From Maggie Barron. You can reach her at maggie[AT]borderstan.com and follow her on Twitter @rookerysf.
I graduated from kindergarten about 25 years ago, yet I still struggle with its central lesson: sharing.
Back in the day, I looked around at the runny-nosed kids mashing together different play-dough colors, breaking the crayons in half and leaving the caps off the glue sticks. “Ownership…” my five-year-old brain thought, “means having all of the crayons.” And thus a little capitalist was born.
A quarter century later, and my way of thinking is showing signs of age. Today, the mark of a savvy city-dweller isn’t how much they own, but how much they can get away with not owning. It’s no longer a virtue to own a car you only use on weekends, or camping equipment you only use once a year.
There’s certainly a lot of sharing going on in DC. We have the best bike sharing system in the country, and are one of the top 5 cities for car sharing. You can share office space, kitchen space, tools with your neighbor – pretty much anything you can think of you can borrow or rent from someone else in DC. As The Atlantic recently put it, collective ownership is “less a fleeting fad and more an essential piece of how we’ll live in an increasingly dense, urbanized world.”
It’s been hard for me to wrap my head around, which is especially embarrassing because my husband actually works for a peer-to-peer car sharing company. As he talks about trust, community-building and cost-savings, I am secretly thinking to myself “Wait, is someone going to be touching my stuff?”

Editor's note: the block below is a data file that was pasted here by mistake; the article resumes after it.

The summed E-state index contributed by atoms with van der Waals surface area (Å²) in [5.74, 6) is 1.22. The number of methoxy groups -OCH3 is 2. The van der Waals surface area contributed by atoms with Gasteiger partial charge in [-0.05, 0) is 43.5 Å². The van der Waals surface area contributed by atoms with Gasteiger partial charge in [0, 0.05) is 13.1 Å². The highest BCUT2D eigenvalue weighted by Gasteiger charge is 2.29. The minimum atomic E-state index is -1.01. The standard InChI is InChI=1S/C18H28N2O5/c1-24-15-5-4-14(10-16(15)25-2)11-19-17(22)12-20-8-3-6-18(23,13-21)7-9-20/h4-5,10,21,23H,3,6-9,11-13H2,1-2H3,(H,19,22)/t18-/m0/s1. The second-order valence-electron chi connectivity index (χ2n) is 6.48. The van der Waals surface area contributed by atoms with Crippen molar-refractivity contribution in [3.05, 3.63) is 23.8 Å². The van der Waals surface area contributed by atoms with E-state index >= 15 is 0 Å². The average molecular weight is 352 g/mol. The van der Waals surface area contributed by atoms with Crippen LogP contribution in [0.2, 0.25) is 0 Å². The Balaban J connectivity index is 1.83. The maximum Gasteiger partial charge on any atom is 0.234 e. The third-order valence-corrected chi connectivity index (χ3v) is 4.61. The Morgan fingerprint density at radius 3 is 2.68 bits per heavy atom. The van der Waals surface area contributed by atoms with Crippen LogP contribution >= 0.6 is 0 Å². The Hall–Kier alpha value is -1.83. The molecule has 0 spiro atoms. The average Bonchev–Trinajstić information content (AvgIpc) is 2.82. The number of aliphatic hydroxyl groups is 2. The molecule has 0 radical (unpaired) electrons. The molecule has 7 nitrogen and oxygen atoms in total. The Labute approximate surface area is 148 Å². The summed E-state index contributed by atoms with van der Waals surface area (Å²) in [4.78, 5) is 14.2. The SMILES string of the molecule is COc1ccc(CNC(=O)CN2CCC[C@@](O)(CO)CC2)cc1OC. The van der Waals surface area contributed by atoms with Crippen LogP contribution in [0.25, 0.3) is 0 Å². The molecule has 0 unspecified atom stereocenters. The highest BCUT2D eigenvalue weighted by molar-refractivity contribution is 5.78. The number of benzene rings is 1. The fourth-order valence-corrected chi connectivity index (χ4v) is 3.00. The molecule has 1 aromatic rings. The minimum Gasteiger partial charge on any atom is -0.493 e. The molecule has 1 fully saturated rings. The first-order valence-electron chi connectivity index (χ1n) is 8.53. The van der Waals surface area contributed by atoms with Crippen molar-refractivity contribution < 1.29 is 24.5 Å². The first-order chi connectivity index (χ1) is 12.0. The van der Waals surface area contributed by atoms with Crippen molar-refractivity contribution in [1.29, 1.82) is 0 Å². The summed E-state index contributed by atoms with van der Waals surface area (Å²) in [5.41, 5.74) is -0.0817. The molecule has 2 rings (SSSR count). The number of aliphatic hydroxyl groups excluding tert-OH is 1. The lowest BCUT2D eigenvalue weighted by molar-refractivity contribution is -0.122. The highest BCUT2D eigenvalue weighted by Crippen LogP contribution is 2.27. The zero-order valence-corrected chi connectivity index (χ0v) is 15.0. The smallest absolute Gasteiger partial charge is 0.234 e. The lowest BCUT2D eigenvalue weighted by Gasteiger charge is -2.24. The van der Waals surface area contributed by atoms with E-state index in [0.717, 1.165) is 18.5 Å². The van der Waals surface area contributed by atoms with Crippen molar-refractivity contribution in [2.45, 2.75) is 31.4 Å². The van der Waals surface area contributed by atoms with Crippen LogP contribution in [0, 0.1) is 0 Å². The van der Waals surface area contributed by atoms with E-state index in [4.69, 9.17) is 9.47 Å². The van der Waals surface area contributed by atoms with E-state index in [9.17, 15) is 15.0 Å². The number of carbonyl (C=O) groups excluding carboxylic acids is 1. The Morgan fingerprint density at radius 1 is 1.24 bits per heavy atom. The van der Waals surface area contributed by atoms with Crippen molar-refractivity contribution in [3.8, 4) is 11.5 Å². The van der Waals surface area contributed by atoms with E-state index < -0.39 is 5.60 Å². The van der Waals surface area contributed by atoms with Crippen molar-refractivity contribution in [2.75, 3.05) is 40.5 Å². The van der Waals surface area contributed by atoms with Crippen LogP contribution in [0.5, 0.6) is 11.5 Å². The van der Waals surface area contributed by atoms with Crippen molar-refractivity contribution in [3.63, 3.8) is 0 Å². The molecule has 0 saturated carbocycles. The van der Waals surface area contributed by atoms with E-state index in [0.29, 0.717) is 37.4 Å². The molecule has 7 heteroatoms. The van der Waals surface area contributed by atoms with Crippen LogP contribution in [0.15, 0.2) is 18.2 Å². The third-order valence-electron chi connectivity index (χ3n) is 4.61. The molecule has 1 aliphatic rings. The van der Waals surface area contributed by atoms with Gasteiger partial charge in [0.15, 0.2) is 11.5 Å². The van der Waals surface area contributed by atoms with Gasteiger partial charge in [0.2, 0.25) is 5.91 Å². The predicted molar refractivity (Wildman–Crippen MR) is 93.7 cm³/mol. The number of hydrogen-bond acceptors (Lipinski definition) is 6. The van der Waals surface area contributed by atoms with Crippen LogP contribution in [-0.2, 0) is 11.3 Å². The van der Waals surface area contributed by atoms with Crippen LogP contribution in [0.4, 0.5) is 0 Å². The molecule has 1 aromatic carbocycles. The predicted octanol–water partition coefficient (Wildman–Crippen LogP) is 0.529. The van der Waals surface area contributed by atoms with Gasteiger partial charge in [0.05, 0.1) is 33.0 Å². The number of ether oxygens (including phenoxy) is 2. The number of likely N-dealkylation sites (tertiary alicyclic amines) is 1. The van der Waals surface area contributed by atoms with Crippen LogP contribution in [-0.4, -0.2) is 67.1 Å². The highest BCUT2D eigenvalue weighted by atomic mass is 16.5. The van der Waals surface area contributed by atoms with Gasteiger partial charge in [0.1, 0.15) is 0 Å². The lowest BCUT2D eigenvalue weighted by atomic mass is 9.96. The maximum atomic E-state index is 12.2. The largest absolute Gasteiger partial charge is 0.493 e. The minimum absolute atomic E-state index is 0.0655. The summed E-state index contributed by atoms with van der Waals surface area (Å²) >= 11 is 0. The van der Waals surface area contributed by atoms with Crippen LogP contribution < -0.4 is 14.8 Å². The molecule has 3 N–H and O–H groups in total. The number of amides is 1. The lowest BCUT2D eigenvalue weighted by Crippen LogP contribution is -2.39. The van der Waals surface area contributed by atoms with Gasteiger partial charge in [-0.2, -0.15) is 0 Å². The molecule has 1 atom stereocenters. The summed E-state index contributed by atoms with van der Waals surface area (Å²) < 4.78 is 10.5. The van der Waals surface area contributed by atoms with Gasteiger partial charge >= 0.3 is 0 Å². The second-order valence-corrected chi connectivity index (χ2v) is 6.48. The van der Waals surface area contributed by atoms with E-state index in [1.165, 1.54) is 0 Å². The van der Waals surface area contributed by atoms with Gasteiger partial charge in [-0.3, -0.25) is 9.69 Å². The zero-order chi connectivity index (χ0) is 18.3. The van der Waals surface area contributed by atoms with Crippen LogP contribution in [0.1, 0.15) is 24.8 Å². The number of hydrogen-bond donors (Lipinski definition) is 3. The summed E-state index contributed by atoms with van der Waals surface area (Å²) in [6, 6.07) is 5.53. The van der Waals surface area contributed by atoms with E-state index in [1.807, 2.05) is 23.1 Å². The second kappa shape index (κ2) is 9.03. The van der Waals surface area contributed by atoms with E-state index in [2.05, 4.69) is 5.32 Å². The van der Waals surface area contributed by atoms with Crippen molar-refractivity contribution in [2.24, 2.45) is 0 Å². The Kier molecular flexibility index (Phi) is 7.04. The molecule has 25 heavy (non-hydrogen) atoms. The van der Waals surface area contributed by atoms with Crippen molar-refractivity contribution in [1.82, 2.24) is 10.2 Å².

Is there hope for people like me? The truth is, I want to be the kind of person who likes to share. I agree that it uses resources more efficiently, is more economical and provides an opportunity to meet new people, many of whom have probably evolved from their play-dough mashing days.
I am trying to take baby steps. Recently we rented a neighbor’s car for a few hours, and the whole time I felt oddly transgressive, as if I had borrowed it without asking. “They are really just giving us their car? We could be weirdos!” I said. “But we’re not,” answered my husband. But we could be, I thought.
We have also signed on to DogVacay, a website that matches people who need dog sitters with others willing to host – sort of the “Airbnb for dogs.” Our first hosting experience, for a shar-pei mix named Howard Zinn, was similar to babysitting for a stranger’s child for five days, and about as much fun. (Howard wasn’t so much into being a member of the sharing economy as he was into drooling and chewing on socks.) It did pay almost $200, though. So mixed success.
But I am going to persevere. While I think that in many cases “sharing” is a misnomer for this new trend (many of the services are really “renting” or “paying someone to do something for you,” which is slightly different), in small doses it might even be good for me. As long as I can still keep my own crayons.